I have recently read two very interesting books, one on America and Trump by John Sopel (the BBC US correspondent) and one on Brexit by Robert Peston. They both come to exactly the same conclusion which is that Trump and Brexit are the result of political elites, wedded to international finance, who simply did not listen to those who were drawing the short straw in their countries.

What a mess for all.

The EU has been a boon; but it has also gone astray in many ways: inevitably it is a behemoth - how could it be otherwise as it grows?; it has not listened to those with concerns, particularly about immigration - you do not have to be a racist and you can embrace our multi-cultural society to also think that some form of border controls make sense.

And what happens in this situation? Those who do not have a voice latch on to extreme parties which they feel will represent them. It is scary.

The level of debate about the EU and Brexit is pitiful. There is no listening,only firing.

We are indeed in a sorry mess, but until there is more listening than firing insults we will get nowhere.

MawBroon Sun 22-Jul-18 11:33:03

Thank you Luckygirl for one of the most intelligent, reasoned and thoughtful “Brexit” posts I think we have had.
On that note, and with the reassurance that not everybody descends to personal abuse, I might try to leave Brexit threads alone from now on.

MaizieD Sun 22-Jul-18 11:49:12

I would agree with much of what you are saying, luckygirl.

It does seem to me, though, that as a great deal of immigration/asylum seeking is from countries which have been destabilised by foreign rule and foreign intervention (i.e from Western countries such as the US and the UK) that we haven't done enough to inform our citizens that we are, to a great extent, responsible for the immigration they fear so much and that it is incumbent on us to try to do something about it.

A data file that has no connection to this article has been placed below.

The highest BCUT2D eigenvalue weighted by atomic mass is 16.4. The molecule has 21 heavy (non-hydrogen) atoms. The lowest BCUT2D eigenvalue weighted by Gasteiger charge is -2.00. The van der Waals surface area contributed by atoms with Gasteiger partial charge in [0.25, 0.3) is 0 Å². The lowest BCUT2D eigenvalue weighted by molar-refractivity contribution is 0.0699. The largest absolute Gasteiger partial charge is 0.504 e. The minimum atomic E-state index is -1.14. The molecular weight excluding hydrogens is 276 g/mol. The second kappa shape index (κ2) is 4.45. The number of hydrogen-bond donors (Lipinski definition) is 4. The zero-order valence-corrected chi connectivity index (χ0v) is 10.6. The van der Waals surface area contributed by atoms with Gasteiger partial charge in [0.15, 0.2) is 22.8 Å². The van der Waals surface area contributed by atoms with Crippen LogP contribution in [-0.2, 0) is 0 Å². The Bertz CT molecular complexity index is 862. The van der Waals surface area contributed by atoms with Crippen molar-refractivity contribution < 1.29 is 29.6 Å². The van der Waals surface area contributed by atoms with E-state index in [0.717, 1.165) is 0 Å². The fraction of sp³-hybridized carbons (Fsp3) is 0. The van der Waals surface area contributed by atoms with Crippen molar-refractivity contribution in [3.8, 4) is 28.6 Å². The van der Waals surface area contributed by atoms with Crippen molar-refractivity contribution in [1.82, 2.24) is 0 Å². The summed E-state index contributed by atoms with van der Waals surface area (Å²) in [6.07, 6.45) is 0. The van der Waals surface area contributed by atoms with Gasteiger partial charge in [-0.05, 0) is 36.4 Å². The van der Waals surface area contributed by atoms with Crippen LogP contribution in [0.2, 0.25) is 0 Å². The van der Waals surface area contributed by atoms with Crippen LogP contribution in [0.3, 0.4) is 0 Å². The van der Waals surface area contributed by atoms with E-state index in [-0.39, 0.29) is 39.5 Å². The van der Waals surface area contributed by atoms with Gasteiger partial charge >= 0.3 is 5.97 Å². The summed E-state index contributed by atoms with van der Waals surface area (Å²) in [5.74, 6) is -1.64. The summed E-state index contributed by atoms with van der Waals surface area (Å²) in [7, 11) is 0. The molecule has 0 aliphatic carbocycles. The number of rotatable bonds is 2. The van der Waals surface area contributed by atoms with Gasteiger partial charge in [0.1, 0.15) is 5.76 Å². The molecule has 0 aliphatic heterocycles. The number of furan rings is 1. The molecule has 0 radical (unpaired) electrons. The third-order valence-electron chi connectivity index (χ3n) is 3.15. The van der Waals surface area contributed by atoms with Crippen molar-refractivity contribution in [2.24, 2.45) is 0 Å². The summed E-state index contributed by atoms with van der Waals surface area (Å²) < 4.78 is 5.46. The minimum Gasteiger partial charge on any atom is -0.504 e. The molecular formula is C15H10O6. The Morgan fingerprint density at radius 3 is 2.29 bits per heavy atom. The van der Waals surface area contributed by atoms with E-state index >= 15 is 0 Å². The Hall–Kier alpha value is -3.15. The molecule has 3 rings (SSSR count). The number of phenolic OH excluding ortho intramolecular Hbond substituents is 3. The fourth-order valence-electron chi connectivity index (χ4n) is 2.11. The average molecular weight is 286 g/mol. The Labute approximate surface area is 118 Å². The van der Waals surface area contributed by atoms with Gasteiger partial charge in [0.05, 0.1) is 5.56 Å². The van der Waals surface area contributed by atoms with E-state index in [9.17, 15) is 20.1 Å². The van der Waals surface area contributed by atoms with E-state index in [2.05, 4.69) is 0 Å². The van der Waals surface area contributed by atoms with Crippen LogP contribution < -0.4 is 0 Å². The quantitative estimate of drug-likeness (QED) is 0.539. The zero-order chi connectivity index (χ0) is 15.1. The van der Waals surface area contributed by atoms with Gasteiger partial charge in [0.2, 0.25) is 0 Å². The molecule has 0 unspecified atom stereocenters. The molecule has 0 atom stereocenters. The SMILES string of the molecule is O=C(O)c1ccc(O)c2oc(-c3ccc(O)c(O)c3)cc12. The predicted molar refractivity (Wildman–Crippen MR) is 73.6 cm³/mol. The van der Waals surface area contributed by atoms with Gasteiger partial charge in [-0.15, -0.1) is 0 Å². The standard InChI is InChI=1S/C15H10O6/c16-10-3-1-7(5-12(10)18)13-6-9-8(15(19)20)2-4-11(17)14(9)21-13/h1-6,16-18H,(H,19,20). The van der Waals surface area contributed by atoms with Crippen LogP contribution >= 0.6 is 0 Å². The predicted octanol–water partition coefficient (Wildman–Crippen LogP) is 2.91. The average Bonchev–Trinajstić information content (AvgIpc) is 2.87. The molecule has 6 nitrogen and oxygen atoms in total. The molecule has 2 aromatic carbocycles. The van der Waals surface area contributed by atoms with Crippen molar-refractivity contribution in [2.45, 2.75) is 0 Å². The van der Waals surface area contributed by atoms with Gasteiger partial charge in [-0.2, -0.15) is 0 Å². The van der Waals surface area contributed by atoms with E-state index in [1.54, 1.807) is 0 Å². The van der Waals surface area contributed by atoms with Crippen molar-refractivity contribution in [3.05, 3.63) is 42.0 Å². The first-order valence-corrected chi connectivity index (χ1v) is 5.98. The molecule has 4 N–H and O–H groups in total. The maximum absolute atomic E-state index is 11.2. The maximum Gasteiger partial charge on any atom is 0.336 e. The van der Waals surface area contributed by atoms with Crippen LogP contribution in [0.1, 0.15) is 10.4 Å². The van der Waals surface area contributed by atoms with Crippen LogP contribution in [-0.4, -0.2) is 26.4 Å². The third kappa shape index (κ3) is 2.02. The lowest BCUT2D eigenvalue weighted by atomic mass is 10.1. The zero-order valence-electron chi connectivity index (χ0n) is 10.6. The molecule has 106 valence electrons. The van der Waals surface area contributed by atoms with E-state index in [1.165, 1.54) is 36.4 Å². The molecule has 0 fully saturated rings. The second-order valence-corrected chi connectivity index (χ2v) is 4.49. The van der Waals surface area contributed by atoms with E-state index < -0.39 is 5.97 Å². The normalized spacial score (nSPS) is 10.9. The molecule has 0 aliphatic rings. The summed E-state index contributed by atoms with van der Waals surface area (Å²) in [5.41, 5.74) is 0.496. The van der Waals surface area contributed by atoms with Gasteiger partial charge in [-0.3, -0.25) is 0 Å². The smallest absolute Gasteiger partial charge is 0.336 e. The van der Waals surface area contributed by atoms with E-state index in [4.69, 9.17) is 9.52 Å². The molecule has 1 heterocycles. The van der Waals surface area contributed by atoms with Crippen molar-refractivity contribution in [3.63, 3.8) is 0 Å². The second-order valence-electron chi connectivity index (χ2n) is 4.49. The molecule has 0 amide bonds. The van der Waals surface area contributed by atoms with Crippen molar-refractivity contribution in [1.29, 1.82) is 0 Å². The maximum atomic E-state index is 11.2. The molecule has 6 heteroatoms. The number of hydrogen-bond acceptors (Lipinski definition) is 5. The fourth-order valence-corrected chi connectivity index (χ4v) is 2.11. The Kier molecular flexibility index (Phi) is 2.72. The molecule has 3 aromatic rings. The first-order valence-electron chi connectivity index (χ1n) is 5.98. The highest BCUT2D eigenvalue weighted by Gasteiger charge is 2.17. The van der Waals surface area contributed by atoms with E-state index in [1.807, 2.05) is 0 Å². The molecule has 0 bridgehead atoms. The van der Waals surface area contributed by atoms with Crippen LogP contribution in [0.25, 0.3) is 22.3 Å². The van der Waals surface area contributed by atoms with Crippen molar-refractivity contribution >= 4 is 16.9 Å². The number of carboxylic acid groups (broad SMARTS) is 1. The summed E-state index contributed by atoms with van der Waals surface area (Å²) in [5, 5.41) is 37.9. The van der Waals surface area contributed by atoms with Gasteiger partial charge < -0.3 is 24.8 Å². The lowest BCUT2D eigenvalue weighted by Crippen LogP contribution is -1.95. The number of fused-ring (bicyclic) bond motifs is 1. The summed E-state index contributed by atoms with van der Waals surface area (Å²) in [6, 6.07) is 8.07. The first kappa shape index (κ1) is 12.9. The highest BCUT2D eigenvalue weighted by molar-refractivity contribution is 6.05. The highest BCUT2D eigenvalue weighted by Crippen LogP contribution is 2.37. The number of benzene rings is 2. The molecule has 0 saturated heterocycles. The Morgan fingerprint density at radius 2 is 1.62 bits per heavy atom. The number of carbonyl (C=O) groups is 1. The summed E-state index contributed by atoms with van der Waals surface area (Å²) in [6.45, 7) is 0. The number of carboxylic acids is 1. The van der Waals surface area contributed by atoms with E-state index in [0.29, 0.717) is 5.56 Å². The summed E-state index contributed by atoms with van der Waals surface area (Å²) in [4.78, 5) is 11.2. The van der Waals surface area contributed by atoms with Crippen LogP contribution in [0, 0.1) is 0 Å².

It is a shame that, in a country with an excellent (on paper) economy and getting on for full employment, as we were, we should have elected a government which proceeded with spending cuts which put an intolerable strain on public services. I think that the 'immigrants are pouring into the UK and using our scanty public services' discourse was extremely useful to the tories in deflecting blame for shortfalls away from their disastrous economic policy and on to a vulnerable section of the population who were distinctively 'different' from 'us'. Cameron's insistence on lowering immigration targets only served to intensify the impression in the mind of the public that immigrants were the cause of all our woes.

I have no doubt that the right wing parties gaining traction in European countries are exploiting the same ideas.

petra Sun 22-Jul-18 12:03:39

Very good post.
Some time ago i looked back to my 2015 diary to when Angela Merkel said: welcome.
I didn't write so eloquently as you have here. What I did write was: this is going to cause some almighty shite.
It has come to pass, and why, because the 'liberal elite' couldn't/wouldn't listen.

Mapleleaf Sun 22-Jul-18 12:52:43

A very good post, Luckygirl.

mcem Sun 22-Jul-18 13:48:33

Thank you luckygirl.
I'd like a new rule!
GNHQ to insist that anyone planning to post any Brexit comment must first read your post!

M0nica Sun 22-Jul-18 14:54:13

Our current government is economically right wing, but even if not as liberal on social policy as we would like, is still, compared with other countries socially very liberal.

In Europe it is in reverse, many of the countries like Austria, Hungary and Poland are well to the right of us socially but well to the left of us on economic issues

Fennel Sun 22-Jul-18 15:18:53